(If anybody is interested in a more detailed account of my suffering, here is the ride report.)

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    2. While I am sure everyone is different in this respect, what I've discovered about myself is this: If I ride too fast and exhaust myself from the aerobic/pedaling effort, I can recover by simply slowing down. However, if I spend more time on the bike than I can handle, it's game over. So for me, it makes more sense to err in the direction of pushing the speed. Again, this is just me. H&B, thanks for the link - I will read it tonight.

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    3. Have you ever bonked, V?

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    4. In my first summer of cycling, I bonked mildly a couple of times. After that I've been very careful about preventing it. For me it is mostly a matter of eating and drinking steadily and the right things. I do not bonk from speed alone, though I may feel pukey if I go too fast.

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  17. However, the advice "pace yourself" should not be underestimated, either. I often am surprised how fast some group rides start, and how slow they end. In PBP, you see riders completely shattered after just 100 km, because they tried to hold onto the lead group.

    And I think this is especially true when there is a lot of steep climbing. I've heard stories of experienced roadies who try to tackle the steep dirt grades of D2R2 by starting out hard and fast, then implode less than halfway through.

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  18. I have ridden a lot of rides with people who blew themselves up within 35 miles of a century because they tried to keep their speed up, far too high for them to maintain. Pace yourself does not mean go slow, just don't overdue it in the beginning.

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  19. I think of it as a matter of finding that sweet spot at the intersection of "don't go so fast that you crack before the ride is over" and "aim to minimise your time on the bike." Sometimes it's hard to tell where the sweet spot lies, and so we overdo it in one dimension or another.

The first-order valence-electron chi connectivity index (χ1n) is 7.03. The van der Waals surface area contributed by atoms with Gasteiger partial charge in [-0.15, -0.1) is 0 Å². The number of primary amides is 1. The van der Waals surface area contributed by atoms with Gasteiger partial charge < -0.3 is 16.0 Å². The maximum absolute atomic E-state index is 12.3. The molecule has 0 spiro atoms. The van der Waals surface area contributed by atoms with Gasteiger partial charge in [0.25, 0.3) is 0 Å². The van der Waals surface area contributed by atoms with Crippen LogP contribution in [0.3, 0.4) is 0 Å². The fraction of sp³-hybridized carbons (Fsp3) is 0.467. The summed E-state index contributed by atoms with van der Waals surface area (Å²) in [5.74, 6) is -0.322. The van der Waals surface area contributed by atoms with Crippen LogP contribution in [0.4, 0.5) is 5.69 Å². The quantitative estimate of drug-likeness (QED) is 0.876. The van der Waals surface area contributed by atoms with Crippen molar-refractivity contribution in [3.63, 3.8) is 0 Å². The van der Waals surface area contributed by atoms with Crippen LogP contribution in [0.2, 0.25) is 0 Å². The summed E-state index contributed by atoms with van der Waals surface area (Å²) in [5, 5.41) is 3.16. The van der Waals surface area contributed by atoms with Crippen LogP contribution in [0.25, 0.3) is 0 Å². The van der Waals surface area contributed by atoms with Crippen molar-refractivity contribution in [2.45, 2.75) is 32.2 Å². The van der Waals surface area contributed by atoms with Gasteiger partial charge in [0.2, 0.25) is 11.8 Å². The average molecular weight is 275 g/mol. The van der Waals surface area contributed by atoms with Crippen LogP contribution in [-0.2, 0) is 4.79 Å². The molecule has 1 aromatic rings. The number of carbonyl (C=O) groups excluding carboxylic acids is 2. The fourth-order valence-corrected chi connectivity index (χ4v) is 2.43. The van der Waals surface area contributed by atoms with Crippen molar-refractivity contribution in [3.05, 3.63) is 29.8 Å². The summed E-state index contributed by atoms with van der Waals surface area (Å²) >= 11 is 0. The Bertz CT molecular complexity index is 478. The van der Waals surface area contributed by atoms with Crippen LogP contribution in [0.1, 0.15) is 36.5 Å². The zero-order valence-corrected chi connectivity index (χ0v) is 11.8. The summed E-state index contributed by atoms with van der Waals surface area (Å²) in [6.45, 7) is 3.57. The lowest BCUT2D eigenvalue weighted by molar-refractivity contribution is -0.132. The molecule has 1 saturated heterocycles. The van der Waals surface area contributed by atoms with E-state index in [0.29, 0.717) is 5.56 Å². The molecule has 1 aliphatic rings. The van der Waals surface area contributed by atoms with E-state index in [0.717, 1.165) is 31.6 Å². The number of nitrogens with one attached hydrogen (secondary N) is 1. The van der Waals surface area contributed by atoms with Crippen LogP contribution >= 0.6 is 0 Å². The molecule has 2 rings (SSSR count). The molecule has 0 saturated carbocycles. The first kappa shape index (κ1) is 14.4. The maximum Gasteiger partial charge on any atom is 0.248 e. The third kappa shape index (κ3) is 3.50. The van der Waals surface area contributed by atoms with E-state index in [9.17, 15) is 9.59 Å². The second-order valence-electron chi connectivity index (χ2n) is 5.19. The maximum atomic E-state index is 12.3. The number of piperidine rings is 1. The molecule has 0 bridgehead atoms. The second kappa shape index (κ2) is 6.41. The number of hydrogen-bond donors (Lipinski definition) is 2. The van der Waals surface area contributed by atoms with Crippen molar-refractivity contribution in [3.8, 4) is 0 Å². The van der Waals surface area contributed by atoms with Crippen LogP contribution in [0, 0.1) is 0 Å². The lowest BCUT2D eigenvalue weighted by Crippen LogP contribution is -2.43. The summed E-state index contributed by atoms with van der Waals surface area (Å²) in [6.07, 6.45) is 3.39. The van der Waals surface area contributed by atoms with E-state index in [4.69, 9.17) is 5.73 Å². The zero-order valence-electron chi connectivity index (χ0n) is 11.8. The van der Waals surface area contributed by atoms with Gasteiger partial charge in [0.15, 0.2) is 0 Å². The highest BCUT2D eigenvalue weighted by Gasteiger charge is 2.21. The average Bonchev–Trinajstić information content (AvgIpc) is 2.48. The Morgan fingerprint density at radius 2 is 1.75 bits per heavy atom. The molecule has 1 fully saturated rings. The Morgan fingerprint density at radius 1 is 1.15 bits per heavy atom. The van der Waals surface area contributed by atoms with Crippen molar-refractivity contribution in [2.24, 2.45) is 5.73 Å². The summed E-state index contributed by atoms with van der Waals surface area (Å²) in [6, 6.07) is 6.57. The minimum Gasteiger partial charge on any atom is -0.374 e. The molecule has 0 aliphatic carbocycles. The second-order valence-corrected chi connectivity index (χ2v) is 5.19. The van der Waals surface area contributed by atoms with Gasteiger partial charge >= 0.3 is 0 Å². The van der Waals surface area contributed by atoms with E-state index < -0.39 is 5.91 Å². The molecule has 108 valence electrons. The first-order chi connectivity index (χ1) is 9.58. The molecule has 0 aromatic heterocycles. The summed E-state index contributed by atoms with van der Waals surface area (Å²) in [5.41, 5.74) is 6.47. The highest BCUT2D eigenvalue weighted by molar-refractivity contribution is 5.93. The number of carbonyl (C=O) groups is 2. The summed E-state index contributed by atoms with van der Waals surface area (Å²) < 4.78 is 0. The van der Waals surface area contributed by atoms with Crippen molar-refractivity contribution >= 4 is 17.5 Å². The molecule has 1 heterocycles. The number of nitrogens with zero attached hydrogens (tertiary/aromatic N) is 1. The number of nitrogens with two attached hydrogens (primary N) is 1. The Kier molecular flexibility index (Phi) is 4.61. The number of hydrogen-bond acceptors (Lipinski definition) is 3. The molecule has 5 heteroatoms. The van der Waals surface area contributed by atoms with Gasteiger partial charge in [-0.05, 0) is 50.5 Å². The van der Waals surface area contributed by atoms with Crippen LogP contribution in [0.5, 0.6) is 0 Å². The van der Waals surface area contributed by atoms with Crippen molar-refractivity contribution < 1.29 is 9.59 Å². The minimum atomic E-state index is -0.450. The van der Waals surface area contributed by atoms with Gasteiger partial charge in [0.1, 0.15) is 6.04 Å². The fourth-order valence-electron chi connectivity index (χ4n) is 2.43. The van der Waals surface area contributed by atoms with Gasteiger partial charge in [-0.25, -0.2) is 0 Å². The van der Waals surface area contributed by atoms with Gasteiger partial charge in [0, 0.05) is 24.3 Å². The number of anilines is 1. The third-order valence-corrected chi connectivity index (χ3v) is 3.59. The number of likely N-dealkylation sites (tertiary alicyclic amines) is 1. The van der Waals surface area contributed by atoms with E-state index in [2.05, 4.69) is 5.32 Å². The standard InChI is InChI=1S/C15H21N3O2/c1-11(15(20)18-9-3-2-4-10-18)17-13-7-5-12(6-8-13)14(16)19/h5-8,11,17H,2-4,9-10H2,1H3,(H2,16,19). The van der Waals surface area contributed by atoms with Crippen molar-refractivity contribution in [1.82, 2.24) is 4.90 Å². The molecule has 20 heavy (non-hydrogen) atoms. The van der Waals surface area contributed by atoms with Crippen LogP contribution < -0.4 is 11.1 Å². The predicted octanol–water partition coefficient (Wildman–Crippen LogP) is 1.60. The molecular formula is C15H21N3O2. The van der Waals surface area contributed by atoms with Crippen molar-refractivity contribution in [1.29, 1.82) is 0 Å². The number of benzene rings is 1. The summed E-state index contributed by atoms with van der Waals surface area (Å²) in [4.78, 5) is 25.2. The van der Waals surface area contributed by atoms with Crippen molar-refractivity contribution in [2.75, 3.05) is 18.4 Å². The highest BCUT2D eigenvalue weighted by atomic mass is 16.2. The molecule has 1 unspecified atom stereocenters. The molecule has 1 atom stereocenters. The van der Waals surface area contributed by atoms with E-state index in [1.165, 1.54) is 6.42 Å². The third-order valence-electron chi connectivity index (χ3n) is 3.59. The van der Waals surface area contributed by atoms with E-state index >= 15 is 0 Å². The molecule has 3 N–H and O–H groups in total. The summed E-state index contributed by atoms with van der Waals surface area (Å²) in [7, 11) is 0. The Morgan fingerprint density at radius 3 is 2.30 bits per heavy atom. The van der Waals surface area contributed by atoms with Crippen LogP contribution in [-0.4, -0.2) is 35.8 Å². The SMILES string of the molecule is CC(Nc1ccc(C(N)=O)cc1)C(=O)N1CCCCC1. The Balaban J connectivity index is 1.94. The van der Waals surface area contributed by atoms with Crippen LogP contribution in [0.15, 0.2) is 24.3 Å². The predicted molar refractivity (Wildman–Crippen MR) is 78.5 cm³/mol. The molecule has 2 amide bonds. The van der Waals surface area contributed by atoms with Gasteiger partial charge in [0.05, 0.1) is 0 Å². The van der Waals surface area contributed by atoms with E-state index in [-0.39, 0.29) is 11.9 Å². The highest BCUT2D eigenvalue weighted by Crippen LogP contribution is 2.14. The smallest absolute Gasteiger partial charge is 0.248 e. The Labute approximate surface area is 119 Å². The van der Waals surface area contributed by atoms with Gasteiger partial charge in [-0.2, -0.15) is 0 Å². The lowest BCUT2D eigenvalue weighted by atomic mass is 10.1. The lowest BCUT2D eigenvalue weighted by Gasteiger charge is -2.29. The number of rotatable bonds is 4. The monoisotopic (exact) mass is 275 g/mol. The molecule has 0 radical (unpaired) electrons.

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  20. You've a tendency to dichotomize when some things aren't necessarily an either/or situation. Is 'you can ride fast or you can ride far' really a piece of wisdom? What about those who ride fast and far? How did they get there? Interval training combines both so that one can gradually maintain a higher speed for a longer time. It sounds like you've been doing a bit of that yourself, but for you it's called interval fun :)

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  21. I've been impressed with your ability to do long distances (I consider a century a long distance). In more than 10 years back on the saddle, my longest ride was still 90 miles, and it felt like it. I'd have to be feeling super to attempt a century, and I'm in excellent shape. So there may be some natural ability involved in your case.

    That said, one thing I've found is that my pace is my pace. I don't go much faster, I don't go much slower, no matter what distance I'm riding. I go out at that pace and decide my distance based on what my body is telling me. if I don't think I can do 80k at that pace, I do 60k.

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  22. I remember hearing the same advice you were given and have also discovered it to be not particularly true once my fitness hit a certain point. I tend to do my 110km plus rides as close to flat out as I can sustain (obviously, I won't push as hard as I do on a much shorter ride, but I do find that I can push harder than I once thought). I end up going significantly faster, feel better, have a much nicer ride, and take less time. I also end up getting my mileage in that I want.